Preferably, the bearing plate 50 has a minimum length which exceeds the length of the elongated opening 42 in the channel member 10, as shown in FIG. 3. In one example, the opening 42 has a length of about 3.5 inches, and the bearing plate 50 has a nominal length of about 6.0 inches. In another example, the opening 42 is circular corresponding to the diameter of the circular opening in the bearing plate 50 shown in FIG. 1. Regardless of the configuration of the opening 42, the bearing plate 50 has a length which provides for substantial overlying relation of the bearing plate contact surface 64 with the channel member planar surface 30. As will be explained later in greater detail, the overlying contact of the bearing plate 50 with the channel member 10 assures that the channel member 10 is maintained in compressive relation with the rock strata 14 and is reinforced in the area around the opening 42 to resist lateral and transverse bending of the channel member 10.

As seen in FIGS. 2 and 7, the bearing plate contact surface 64 extends from the circular embossment 68 into overlying relation with the channel central rib 36 and the planar surface 30 of the channel member 10 around the opening 42 in the rib 36. The bearing plate circular embossment 68 includes the bottom wall 72, as shown in FIG. 4, which has a diameter less than the length of the opening 42 in the channel rib 36. In the case of circular opening 42, a planar surface 30 of the channel member 10 between the embossments 36 receives the plate bottom wall 72. As shown in FIGS. 5 and 6, the bottom wall 72 is supported on the channel planar surface 30 opposite the opening 42. A portion of the bottom wall 72 spans the slot 42 with the outer portions of the bottom wall 72 in contact with the surface 30 around the opening 42.

The bearing plate circular embossment 68, as seen in FIGS. 1 and 6, includes a curved inner leg 80 and a curved outer leg 82 that merge to form an arcuate, top portion 84. As seen in FIG. 5, the inner leg 80 extends to the plate bottom wall 72 and is positioned oppositely of the slot abutment walls 46 of the channel member 10. Thus, longitudinal movement of the bearing plate 50 on the channel member 10 is restrained by contact of the circular embossment inner legs 80 with the slot abutment walls 46.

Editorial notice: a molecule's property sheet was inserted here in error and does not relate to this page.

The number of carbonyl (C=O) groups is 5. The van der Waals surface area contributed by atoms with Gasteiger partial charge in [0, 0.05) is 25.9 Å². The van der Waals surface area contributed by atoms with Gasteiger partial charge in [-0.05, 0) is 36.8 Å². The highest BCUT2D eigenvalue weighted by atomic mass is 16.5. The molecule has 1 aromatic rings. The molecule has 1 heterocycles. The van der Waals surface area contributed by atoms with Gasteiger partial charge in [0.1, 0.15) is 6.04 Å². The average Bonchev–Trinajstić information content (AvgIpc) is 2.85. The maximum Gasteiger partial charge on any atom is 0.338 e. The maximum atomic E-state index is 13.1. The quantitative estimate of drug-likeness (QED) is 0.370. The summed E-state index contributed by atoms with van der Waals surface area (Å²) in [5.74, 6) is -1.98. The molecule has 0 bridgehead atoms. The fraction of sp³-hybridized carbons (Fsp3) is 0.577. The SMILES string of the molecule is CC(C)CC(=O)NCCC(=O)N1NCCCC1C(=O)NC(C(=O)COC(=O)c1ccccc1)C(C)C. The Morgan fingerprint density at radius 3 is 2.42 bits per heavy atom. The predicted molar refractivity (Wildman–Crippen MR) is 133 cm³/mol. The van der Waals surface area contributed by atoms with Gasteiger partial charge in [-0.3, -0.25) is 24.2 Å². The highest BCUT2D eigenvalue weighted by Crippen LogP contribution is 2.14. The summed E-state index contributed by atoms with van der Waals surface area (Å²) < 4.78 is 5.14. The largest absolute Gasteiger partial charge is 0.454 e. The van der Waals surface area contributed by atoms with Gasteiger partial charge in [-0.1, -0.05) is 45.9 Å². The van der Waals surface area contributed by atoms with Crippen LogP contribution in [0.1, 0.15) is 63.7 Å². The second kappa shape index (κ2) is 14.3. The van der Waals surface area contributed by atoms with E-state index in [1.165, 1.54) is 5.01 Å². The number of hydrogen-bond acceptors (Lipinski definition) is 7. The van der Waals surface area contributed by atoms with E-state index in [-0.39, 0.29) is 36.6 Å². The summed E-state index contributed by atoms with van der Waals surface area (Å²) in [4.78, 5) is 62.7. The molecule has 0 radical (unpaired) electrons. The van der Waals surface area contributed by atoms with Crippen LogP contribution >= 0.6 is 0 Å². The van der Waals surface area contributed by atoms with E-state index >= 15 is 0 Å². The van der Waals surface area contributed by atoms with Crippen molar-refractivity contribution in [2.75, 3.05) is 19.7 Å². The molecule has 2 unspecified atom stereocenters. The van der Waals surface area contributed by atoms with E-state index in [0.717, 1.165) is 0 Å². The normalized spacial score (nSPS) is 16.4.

When the bearing plate 50 is used to reinforce the channel member 10, as shown in FIG. 2, the plate bottom wall 72 and the recessed portion 70 is positioned in overlying relation with the channel opening 42. The bearing plate opening 74 overlies the channel opening 42. A limited amount of longitudinal movement of the bearing plate 50 on the channel member 10 is permitted before the embossment inner legs 80 contact either one of the adjacent channel abutment walls 46. Also, the width of the channel slot 42 exceeds the diameter of the plate central opening 74 to permit unobstructed passage of an anchor bolt 86 through the aligned openings 42 and 74, as shown in FIG. 3.

In the embodiment of the channel member 10 containing a circular opening rather than the elongated opening 42, the plate opening 74 is aligned with the channel circular opening. The plate bottom wall 72 then seats on a plate surface of the channel member around the circular opening between the spaced apart adjacent walls 46 of the channel rib 36.

The longitudinal embossment 69 of the bearing plate 50 extends diametrically from opposed sides of the circular embossment 68. The longitudinal embossment 69 is aligned with the longitudinal axis 54 of the bearing plate 50, as shown in FIG. 1. The plate longitudinal embossment 69 has a configuration complementary with the configuration of the longitudinal embossment o rib 36 of the channel member 10. Therefore, the plate embossment 69 overlies in abutting relation the channel rib 36, as seen in FIGS. 2 and 7.

The plate longitudinal embossment 69 extends from the circular embossment 68 the length of the plate 50. Thus, the longitudinal embossment 69 rigidifies and strengthens the plate 50 to resist deformation and bending along the axis 54 of the plate 50. Also, as seen in FIGS. 1 and 6 the plate circular embossment 68 extends substantially the width of the bearing plate 50. The circumferential edge of the circular embossment 68 extends closely adjacent to the longitudinal flanges 76 and 78. Thus, with the circular embossment 68 extending the width of the plate 50, the plate 50 is reinforced to resist deformation and bending along its transverse axis. The circular and longitudinal embossments 68 and 69 of the plate 50 combine to provide the bearing plate 50 with enhanced rigidity to reinforce a channel member, as shown in FIGS. 5-8, or when used alone, as shown in FIG. 1, to contact a mine roof when compressed against the roof surface by a roof bolt assembly anchored in the mine roof.